If you would like to take the children on holiday, whether you plan on travelling abroad or you will be staying in the UK, you will need to consider a variety of factors before you plan your trip. Your social worker will be able to guide and advise you, as well as informing you of any holiday allowance to which you may be entitled, in addition to the normal foster allowance. You will need permission from those with parental responsibility if you need to apply for passports or have the children vaccinated, and you will also need documentation of your status as a foster carer to take with you. When looking for accommodations, carefully consider whether the places you are considering will meet the needs of the young people you are taking with you. Think about any safety issues before you book. Make sure you think about contact arrangements between the children and their parents while you’re planning your trip, so you can reduce any disruptions.
Be careful when you are planning summer activities that you do not over plan. Some children in care can become overwhelmed if there is a rigid timetable of events or too many activities, especially children who are not used to so much commotion or have a spectrum disorder like ASD. The temptation to pack your summer with activity can be strong, but it’s important to give children an opportunity to decompress, participate in familiar hobbies, and enjoy some alone time. If you are going on holiday and taking the children along, build in some down time. Bring some familiar activities and games to provide a sense of continuity.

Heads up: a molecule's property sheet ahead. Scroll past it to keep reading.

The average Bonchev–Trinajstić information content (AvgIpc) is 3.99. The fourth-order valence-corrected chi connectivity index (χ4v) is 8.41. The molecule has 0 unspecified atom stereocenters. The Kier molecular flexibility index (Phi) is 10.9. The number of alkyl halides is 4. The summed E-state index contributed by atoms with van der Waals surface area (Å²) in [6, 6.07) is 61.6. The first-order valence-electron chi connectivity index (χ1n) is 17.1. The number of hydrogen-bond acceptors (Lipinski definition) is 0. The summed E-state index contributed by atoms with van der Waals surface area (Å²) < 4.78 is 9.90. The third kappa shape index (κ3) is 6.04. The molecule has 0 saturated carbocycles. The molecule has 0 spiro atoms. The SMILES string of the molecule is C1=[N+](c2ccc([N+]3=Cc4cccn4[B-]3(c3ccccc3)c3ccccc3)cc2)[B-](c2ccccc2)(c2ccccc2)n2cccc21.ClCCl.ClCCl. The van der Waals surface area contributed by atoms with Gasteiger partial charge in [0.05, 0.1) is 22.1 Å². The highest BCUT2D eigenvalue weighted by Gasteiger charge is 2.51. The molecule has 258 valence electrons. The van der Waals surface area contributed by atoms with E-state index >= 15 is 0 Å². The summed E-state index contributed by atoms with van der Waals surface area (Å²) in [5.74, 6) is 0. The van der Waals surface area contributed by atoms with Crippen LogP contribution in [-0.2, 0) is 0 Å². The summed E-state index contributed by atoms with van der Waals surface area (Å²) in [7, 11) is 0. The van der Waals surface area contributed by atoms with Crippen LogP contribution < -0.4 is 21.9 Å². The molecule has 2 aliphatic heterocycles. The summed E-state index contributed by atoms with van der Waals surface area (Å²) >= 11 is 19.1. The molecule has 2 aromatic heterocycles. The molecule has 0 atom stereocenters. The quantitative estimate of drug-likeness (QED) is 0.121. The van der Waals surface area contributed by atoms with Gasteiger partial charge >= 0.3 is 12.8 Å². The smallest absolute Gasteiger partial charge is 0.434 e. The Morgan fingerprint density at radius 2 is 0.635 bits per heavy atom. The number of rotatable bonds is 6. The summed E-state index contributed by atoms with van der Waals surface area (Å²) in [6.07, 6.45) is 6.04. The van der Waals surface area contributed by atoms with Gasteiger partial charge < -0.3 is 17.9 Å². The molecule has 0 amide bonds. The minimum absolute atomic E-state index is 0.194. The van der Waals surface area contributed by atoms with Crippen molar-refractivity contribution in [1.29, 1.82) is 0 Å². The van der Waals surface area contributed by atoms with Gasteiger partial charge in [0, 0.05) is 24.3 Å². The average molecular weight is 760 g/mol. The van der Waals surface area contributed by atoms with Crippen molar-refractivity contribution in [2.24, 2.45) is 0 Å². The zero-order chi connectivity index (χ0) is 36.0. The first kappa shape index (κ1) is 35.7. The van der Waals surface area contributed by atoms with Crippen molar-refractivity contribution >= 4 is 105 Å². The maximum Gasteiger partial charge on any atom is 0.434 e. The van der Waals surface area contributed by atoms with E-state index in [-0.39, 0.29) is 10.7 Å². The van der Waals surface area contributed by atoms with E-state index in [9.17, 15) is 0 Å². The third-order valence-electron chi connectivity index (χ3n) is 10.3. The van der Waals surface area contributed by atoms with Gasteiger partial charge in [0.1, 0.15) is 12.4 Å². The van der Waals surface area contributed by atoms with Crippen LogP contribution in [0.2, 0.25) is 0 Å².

What summer activities can I do with my Foster Child?
If you are not travelling this summer, it doesn’t mean the summer has to be boring. While children do need periods of calm at home, and time to spend with their friends, you can also plan some fun family activities to help you bond and make happy memories. Here are some ideas to help you get started.
Paint some rocks
This requires noting more than rocks, paint, and brushes, and is a good way to connect with your family and converse while you paint. You might discover that your child has a hidden talent, and the rocks can become special keepsakes.
Do a little gardening
Whether flowers or vegetables, plants you grow yourself can be rewarding. Your children will enjoy digging in the dirt, and gardening is a great way to connect to nature.
Camp out in your own garden
Set up a tent, take along some flashlights, and maybe build a campfire for stories and roasting marshmallows.
Have an outing and learn something new
A visit to a museum or some other educational activity can make for a fun family outing. Think of places with educational value, like a library, the zoo, or an aquarium.
Spending time with your foster children playing ball or having a picnic is simple, free, and a good way to bond.
Take a nature walk
After your walk, have your children journal the things they saw on the walk, and you will be not only strengthening your relationship but also building learning skills.
Become a Foster Carer with Acorn Fostering Services today
Are you interested in becoming a foster carer? At Acorn Fostering Services, we provide good quality foster placements for children and young people, and we are always looking for foster carers who can offer children sensitivity and care. An Ofsted approved and registered independent fostering agency, we are based in Leicester and provide fostering agency services throughout the East and West Midlands and Northern Counties. If you think you have the life experience and qualities that would help you care for children of all types and you want to learn more about foster caring, call us on 0116 251 3550 at or contact us through our website.